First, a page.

Ezobudoda (manhood things) a qualitative study of HIV-positive adolescent boys and young mens health practices in the Eastern Cape Province of South Africa

Doctoral Thesis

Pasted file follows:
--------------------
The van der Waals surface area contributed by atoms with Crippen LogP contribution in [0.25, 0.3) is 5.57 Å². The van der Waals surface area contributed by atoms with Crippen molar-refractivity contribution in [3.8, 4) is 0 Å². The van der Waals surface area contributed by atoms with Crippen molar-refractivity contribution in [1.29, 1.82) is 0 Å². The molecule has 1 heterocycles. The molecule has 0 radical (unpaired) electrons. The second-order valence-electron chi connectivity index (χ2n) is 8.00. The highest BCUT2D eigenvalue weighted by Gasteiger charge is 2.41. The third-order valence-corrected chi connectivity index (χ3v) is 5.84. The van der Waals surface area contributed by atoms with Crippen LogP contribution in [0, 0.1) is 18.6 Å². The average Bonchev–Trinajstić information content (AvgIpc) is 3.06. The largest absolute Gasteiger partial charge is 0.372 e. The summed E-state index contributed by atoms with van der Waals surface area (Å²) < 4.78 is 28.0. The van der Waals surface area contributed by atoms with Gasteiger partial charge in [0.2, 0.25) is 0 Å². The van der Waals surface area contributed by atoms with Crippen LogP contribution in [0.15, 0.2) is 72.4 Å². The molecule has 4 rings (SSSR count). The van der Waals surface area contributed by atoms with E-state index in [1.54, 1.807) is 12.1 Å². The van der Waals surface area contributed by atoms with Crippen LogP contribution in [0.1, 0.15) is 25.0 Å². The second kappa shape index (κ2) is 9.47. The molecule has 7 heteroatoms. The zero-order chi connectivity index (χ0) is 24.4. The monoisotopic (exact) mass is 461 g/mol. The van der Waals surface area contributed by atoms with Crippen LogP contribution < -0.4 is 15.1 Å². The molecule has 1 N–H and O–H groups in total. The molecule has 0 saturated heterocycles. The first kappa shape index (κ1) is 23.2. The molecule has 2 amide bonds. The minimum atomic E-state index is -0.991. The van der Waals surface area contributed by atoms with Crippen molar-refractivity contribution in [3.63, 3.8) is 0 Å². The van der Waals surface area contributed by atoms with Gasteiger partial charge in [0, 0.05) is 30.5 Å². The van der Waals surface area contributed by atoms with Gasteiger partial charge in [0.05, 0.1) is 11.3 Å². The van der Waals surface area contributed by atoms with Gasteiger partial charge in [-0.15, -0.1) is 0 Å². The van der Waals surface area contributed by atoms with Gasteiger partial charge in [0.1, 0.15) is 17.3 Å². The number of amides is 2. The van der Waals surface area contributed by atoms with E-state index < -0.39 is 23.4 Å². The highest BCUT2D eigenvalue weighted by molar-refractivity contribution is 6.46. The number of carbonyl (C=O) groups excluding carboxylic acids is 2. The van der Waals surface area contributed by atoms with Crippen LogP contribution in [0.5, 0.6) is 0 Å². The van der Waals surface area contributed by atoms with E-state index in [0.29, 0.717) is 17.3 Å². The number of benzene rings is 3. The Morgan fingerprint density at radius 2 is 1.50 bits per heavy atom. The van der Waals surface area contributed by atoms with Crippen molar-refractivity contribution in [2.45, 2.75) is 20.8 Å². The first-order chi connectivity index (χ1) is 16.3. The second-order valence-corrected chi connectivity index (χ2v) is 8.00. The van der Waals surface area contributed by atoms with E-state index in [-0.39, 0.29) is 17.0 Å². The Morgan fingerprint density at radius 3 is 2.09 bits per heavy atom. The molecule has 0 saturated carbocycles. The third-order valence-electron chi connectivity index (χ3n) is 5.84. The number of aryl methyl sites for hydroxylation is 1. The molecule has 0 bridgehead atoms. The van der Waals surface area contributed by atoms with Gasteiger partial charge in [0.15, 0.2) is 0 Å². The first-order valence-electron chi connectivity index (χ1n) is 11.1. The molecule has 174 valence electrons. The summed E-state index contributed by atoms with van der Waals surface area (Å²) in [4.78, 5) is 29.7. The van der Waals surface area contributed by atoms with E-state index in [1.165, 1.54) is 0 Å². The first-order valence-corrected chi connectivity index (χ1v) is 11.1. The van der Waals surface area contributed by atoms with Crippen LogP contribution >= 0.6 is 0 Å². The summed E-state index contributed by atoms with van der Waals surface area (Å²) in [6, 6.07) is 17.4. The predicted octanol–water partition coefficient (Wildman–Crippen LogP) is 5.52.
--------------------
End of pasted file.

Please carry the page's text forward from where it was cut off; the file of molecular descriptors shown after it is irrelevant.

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Men are less vulnerable to HIV acquisition than women, but have poorer HIV-related outcomes. They access HIV services less often and later, and are more likely to die while on antiretroviral therapy (ART). The adolescent HIV epidemic presents further challenges, and AIDS-related illness is the leading cause of death among adolescents in sub-Saharan Africa. Such deaths have tripled since 2000, while declining in all other age groups. There is a clear need to better understand health practices for adolescent boys and young men living with HIV, and the processes through which these practices are formed and sustained. This doctorate explores the biosocial lives of adolescent boys and young men living with HIV in the Eastern Cape Province of South Africa. It engaged health-focused life history narratives (n=36), semi-structured interviews (n=32) and analysis of health facility files (n=43), alongside semi-structured interviews with traditional and biomedical health practitioners (n=14). Young male participants were among the first generation to grow up with access to ART and democratic freedoms. In a context where HIV-positivity and men’s inability to fulfil traditional roles are considered signs of social and moral decay, they felt pressure to be ‘good’ HIV-positive patients and respectable young men. As younger children, they performed to norms of HIVpositive patienthood. As they became older, norms of masculinity, including financial achievement, ulwaluko (traditional initiation/circumcision), ‘moral’ behaviour and engaged fatherhood became more important and began to conflict with performances of ‘good’ patienthood. This was most apparent during and following ulwaluko, where societal norms made it difficult to engage with biomedical treatment and care. Despite this, participants and their families demonstrated agency, creativity and resilience in subverting and re-signifying these norms. Participants did not access traditional products or services for HIV-related issues, a finding that deviates from much of the literature. This study suggests that health practices are mediated not only by gender and culture, but also childhood experiences of growing up deeply embedded in the health system, through which participants forged additional health-seeking tools. Findings affirm the syncretic nature of traditional beliefs, documenting the plural and complementary ways that participants engaged with traditional products and services.